View Article: PubMed Central - HTML - PubMed

Affiliation: Department of Physics, Arizona State University, Tempe, Arizona 85287, USA. tsen@asu.edu.

ABSTRACT

Background: Low-power ultrashort pulsed (USP) lasers operating at wavelengths of 425 nm and near infrared region have been shown to effectively inactivate viruses such as human immunodeficiency virus (HIV), M13 bacteriophage, and murine cytomegalovirus (MCMV). It was shown previously that non-enveloped, helical viruses such as M13 bacteriophage, were inactivated by a USP laser through an impulsive stimulated Raman scattering (ISRS) process. Recently, enveloped virus like MCMV has been shown to be inactivated by a USP laser via protein aggregation induced by an ISRS process. However, the inactivation mechanism for a clinically important class of viruses--non-enveloped, icosahedral viruses remains unknown.

Results and discussions: We have ruled out the following four possible inactivation mechanisms for non-enveloped, icosahedral viruses, namely, (1) inactivation due to ultraviolet C (UVC) photons produced by non-linear optical process of the intense, fundamental laser beam at 425 nm; (2) inactivation caused by thermal heating generated by the direct laser absorption/heating of the virion; (3) inactivation resulting from a one-photon absorption process via chromophores such as porphyrin molecules, or indicator dyes, potentially producing reactive oxygen or other species; (4) inactivation by the USP lasers in which the extremely intense laser pulse produces shock wave-like vibrations upon impact with the viral particle. We present data which support that the inactivation mechanism for non-enveloped, icosahedral viruses is the impulsive stimulated Raman scattering process. Real-time PCR experiments show that, within the amplicon size of 273 bp tested, there is no damage on the genome of MNV-1 caused by the USP laser irradiation.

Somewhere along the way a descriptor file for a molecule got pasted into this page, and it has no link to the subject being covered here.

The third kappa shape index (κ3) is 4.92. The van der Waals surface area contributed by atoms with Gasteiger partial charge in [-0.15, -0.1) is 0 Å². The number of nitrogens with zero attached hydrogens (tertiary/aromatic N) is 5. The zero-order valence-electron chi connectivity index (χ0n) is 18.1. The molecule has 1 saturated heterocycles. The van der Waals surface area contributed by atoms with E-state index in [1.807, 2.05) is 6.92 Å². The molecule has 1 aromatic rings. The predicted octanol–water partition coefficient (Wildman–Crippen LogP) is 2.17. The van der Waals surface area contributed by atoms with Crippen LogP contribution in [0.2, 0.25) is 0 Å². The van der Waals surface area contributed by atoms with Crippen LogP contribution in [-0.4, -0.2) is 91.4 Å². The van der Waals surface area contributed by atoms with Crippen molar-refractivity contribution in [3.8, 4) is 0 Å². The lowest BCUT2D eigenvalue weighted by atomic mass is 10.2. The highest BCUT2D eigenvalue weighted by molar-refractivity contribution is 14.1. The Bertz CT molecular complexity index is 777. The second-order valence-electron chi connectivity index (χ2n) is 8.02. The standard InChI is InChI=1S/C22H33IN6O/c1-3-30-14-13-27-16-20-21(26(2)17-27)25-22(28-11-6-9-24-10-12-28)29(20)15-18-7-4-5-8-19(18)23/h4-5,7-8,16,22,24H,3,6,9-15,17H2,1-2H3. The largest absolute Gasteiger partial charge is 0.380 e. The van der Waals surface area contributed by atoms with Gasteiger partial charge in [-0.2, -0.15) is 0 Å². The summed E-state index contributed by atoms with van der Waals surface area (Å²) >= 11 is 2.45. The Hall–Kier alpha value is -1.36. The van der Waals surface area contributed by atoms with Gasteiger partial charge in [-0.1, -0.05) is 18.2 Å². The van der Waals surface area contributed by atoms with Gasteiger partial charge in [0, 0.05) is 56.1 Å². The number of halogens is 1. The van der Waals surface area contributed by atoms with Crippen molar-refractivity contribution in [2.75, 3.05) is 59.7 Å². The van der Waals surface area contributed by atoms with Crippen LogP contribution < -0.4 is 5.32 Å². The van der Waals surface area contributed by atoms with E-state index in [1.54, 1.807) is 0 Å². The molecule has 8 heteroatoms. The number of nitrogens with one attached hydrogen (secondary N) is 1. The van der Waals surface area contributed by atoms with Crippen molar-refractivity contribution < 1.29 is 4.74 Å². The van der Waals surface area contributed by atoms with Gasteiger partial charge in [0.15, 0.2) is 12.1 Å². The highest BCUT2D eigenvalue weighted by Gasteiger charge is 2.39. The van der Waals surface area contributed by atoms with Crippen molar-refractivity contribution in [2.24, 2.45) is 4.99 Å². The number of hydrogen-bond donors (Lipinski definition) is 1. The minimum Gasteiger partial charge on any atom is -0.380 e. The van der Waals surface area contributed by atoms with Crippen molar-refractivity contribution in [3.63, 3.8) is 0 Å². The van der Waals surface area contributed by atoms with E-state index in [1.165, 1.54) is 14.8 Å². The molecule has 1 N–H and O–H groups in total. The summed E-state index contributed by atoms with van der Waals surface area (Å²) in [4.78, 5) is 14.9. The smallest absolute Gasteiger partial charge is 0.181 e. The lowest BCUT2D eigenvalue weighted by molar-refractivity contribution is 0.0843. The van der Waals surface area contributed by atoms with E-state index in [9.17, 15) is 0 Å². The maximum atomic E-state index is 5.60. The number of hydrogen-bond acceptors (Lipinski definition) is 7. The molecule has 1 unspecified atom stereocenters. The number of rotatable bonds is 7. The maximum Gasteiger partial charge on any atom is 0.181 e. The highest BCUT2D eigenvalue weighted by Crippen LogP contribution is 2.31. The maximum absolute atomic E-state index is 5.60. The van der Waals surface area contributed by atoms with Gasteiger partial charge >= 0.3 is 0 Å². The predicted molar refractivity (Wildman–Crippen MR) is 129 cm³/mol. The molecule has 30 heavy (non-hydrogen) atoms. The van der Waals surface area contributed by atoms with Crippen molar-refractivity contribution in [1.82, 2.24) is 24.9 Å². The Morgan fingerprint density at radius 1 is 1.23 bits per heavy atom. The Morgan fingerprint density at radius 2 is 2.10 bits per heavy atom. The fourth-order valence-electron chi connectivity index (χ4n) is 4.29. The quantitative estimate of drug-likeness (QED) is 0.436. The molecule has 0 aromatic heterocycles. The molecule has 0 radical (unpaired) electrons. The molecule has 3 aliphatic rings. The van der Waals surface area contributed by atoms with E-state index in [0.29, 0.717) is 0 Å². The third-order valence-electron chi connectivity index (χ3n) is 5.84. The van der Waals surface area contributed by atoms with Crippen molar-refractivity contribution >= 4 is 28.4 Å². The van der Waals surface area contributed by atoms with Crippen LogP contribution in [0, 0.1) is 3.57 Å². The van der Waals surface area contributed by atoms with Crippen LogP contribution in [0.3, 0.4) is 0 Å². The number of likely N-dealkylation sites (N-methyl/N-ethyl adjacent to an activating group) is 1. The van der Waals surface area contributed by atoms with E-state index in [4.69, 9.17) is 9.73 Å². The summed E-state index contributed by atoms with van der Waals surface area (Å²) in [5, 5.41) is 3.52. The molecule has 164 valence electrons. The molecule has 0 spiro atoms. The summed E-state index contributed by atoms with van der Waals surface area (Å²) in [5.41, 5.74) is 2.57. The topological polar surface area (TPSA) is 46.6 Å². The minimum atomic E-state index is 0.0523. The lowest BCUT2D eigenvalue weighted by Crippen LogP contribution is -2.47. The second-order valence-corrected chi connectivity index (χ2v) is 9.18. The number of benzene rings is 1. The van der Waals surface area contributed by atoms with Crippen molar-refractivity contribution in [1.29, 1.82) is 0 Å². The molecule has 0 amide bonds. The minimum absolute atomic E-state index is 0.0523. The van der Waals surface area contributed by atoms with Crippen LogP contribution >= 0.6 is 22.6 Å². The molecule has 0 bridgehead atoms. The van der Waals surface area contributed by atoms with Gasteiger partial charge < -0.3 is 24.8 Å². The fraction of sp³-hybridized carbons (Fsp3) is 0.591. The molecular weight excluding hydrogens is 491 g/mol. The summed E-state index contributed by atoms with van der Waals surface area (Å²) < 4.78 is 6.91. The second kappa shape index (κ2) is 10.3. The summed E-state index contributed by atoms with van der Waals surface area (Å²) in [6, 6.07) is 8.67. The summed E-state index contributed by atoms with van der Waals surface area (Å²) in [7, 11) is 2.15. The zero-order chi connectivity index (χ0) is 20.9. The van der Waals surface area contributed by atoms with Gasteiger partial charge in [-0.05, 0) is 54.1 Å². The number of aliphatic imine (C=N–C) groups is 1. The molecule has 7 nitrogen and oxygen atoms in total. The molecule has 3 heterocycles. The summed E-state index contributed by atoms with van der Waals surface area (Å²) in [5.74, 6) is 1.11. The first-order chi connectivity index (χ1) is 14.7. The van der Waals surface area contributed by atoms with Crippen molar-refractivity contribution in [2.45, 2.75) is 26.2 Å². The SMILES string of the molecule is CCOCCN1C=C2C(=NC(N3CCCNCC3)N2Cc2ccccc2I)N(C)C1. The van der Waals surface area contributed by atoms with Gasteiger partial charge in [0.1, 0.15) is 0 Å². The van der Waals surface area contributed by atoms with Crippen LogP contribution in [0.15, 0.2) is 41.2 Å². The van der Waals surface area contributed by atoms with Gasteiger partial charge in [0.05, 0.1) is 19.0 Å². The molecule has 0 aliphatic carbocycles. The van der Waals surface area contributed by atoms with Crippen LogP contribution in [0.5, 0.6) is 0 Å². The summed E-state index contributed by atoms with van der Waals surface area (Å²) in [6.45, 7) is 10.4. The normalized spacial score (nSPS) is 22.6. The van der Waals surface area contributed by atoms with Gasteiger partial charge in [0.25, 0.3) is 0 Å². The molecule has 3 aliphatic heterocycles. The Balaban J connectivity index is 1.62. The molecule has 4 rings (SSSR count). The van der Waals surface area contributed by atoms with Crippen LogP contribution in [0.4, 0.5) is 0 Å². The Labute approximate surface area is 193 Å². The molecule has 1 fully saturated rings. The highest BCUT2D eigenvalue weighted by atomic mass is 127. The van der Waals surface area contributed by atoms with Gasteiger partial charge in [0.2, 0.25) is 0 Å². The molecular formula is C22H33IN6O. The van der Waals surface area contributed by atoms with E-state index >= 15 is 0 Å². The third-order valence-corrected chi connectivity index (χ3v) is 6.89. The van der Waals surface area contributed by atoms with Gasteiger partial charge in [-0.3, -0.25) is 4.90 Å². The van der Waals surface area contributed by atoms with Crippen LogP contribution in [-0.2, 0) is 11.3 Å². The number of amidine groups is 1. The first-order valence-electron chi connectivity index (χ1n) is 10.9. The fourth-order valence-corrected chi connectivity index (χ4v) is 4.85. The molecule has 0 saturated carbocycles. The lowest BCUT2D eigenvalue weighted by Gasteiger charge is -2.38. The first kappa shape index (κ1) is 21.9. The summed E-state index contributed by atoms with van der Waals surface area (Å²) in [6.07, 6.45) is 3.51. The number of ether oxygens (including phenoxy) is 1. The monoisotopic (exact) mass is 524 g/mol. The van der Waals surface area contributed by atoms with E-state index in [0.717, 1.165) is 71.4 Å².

Conclusion: We conclude that our model non-enveloped virus, MNV-1, is inactivated by the ISRS process. These studies provide fundamental knowledge on photon-virus interactions on femtosecond time scales. From the analysis of the transmission electron microscope (TEM) images of viral particles before and after USP laser irradiation, the locations of weak structural links on the capsid of MNV-1 were revealed. This important information will greatly aid our understanding of the structure of non-enveloped, icosahedral viruses. We envision that this non-invasive, efficient viral eradication method will find applications in the disinfection of pharmaceuticals, biologicals and blood products in the near future.

Show MeSH
Related in: MedlinePlus